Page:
I had 3 battery systems but I've shut down the Makita as they kept changing battery styles and now the batteries are way overpriced for my old units. I don't even know why I'm keeping them as the batteries are now dead and junk!

I actually have a B&D cordless but it drains the batteries way to fast - I can just about get in 2-3 cuts and the battery is done!

That's pretty much why I prefer corded saws - no batteries!

I've been pricing cordless saws and I like the dewalt best. I settled on an inexpensive corded Ryobi as a backup it weighs in at 7 lbs, my Craftsman model #315109231 circular saw weights about 12 lbs and is much too heavy for me.

I also have the kreg cross cut jig - I always forget I have it LOL and end up using a 6' level clamped as a guide!

Oh and FYI - paragraphs are your friend - it's just easier for others to read when you write long posts.

Thanks for your response and information
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post #15 of 17 Old 11-30-2017, 06:40 PM
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I don't know but IMO those are pretty nice cabinet doors!

I've not attempted anything close to that level of detail

As for the cordless - they are still out of reach of my budget.

I currently have 2 battery systems - B & D and Dewalt - both 18v the dewalt has become my favorite and consequently I bought a dewalt corded drill on sale as well so I'm leaning towards that mfg for other things

I had 3 battery systems but I've shut down the Makita as they kept changing battery styles and now the batteries are way overpriced for my old units. I don't even know why I'm keeping them as the batteries are now dead and junk!

I actually have a B&D cordless but it drains the batteries way to fast - I can just about get in 2-3 cuts and the battery is done!

That's pretty much why I prefer corded saws - no batteries!

I've been pricing cordless saws and I like the dewalt best. I settled on an inexpensive corded Ryobi as a backup it weighs in at 7 lbs, my Craftsman model #315109231 circular saw weights about 12 lbs and is much too heavy for me.

I also have the kreg cross cut jig - I always forget I have it LOL and end up using a 6' level clamped as a guide!

Oh and FYI - paragraphs are your friend - it's just easier for others to read when you write long posts.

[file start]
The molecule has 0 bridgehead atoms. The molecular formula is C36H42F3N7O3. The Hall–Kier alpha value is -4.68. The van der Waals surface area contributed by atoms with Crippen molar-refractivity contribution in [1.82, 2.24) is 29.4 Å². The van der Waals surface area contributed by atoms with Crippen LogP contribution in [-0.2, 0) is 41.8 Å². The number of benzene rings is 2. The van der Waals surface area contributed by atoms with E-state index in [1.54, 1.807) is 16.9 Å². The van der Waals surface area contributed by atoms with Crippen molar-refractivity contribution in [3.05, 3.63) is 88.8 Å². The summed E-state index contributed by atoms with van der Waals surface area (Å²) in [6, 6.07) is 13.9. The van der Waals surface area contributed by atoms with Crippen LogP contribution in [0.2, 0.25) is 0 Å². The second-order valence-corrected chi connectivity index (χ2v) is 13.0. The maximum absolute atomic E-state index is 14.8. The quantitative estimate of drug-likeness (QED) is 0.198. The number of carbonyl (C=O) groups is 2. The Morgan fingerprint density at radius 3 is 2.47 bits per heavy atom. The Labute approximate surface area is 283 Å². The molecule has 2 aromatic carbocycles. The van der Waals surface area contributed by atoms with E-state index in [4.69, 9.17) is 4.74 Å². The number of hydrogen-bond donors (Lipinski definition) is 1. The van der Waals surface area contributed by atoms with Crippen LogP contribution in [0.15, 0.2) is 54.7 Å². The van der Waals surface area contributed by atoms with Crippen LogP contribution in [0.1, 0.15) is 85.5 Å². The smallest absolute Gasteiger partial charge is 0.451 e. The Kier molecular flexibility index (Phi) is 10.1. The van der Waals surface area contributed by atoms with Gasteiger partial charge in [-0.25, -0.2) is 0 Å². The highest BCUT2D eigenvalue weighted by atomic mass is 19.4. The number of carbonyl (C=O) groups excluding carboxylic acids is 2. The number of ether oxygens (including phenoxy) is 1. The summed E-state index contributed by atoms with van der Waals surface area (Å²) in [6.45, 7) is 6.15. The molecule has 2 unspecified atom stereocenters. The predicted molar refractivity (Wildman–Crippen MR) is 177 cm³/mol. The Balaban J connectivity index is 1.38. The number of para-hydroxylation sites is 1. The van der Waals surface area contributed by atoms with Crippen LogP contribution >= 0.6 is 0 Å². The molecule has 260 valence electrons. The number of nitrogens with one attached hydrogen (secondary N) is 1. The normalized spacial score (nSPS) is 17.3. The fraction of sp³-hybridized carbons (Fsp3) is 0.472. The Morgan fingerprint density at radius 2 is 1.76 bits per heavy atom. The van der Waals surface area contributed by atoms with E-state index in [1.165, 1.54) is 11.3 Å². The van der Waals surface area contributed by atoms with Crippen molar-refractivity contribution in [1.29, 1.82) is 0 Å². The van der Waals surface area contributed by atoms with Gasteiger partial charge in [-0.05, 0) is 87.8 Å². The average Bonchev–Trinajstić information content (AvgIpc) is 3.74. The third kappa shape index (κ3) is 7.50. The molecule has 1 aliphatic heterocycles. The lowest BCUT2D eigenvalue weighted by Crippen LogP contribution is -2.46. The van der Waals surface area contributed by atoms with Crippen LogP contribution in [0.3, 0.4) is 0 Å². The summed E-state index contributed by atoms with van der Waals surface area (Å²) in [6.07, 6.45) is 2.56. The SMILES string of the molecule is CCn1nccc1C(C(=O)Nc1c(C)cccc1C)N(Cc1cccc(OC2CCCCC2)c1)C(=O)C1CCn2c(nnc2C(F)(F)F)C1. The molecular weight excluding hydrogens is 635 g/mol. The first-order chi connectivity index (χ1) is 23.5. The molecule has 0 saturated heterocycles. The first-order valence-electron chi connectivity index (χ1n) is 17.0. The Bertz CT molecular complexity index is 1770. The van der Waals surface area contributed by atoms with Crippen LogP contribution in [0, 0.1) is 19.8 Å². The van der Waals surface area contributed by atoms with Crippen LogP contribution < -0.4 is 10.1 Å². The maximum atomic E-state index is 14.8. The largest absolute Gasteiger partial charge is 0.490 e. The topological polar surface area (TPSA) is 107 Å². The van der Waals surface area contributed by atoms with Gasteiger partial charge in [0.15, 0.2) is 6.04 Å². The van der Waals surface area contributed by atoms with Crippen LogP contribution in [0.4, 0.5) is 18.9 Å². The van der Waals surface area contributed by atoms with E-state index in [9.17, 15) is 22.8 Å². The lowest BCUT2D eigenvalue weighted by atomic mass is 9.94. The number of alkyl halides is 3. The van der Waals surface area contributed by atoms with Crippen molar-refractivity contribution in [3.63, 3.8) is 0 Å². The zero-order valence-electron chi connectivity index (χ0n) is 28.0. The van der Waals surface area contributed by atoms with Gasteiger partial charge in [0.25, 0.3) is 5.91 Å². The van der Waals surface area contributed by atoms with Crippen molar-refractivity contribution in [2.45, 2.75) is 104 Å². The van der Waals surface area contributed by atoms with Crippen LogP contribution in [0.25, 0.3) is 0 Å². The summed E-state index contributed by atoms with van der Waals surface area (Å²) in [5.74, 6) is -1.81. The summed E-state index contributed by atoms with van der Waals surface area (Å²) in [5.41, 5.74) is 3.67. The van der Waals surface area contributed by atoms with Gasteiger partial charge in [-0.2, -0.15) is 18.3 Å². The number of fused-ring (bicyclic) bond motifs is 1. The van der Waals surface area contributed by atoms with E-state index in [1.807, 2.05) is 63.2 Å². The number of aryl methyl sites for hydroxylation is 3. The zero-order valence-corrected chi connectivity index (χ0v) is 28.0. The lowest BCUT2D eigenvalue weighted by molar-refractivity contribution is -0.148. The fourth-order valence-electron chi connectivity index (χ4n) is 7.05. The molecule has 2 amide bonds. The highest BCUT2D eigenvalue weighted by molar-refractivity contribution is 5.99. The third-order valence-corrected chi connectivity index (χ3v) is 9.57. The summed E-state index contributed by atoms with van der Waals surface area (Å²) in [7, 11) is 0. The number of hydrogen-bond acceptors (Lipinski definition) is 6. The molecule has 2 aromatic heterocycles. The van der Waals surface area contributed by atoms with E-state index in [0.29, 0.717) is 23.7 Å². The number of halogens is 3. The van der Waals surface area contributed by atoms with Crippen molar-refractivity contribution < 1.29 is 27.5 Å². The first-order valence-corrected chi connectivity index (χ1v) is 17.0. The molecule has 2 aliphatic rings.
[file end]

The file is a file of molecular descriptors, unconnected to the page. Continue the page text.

Thanks for your response and information
HAHA! Sorry, I got excited and long winded....

Check out this video
This is where I got the idea for the cabinet doors.

And you are correct, the reason I broke down and bought the Milwuakee, is because of all the brands I had before.... Milwaukee tools haven't failed me yet, I have the M12 drill and driver and now the M18 for the circular saw. But like has been stated, the best way is to gauge your needs for the circ saw and then buy based on that. Doesn't make sense for us to overpay for a tool that we will never use the full capacity of.

Good luck, and make you some cabinet doors, it was SUPER easy......
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post #16 of 17 Old 11-30-2017, 06:48 PM
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https://www.lowes.com/pd/Hitachi-15-...ar-Saw/1057439

I've been using my Hitachi for the last number of years and I have never even considered a different one since i bought it. Holds easily in my hands and the blade safety is easy enough to move out of the way even still holding the saw properly for my drop in cuts. Often on sale for 79 bucks at lowes. But I highly suggest on top of these suggestions go find stores with them and actually hold them in your hands make sure they feel right for you. I was going to get a Dewalt and when i held it, it just felt wrong.
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post #17 of 17 Old 11-30-2017, 07:23 PM Thread Starter
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HAHA! Sorry, I got excited and long winded....
Nah, no worries - it happens - it was just an fyi
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Check out this video Making $10 Cabinet Doors - YouTube This is where I got the idea for the cabinet doors.
That's a good find thanks, that might just come in handy!

I actually will need to make some kitchen cabinets at some point as I had a renter who painted all my wood kitchen cabinets BLACK and cheap black at that!

So rather than buy new cabs, I've been thinking I should make them myself!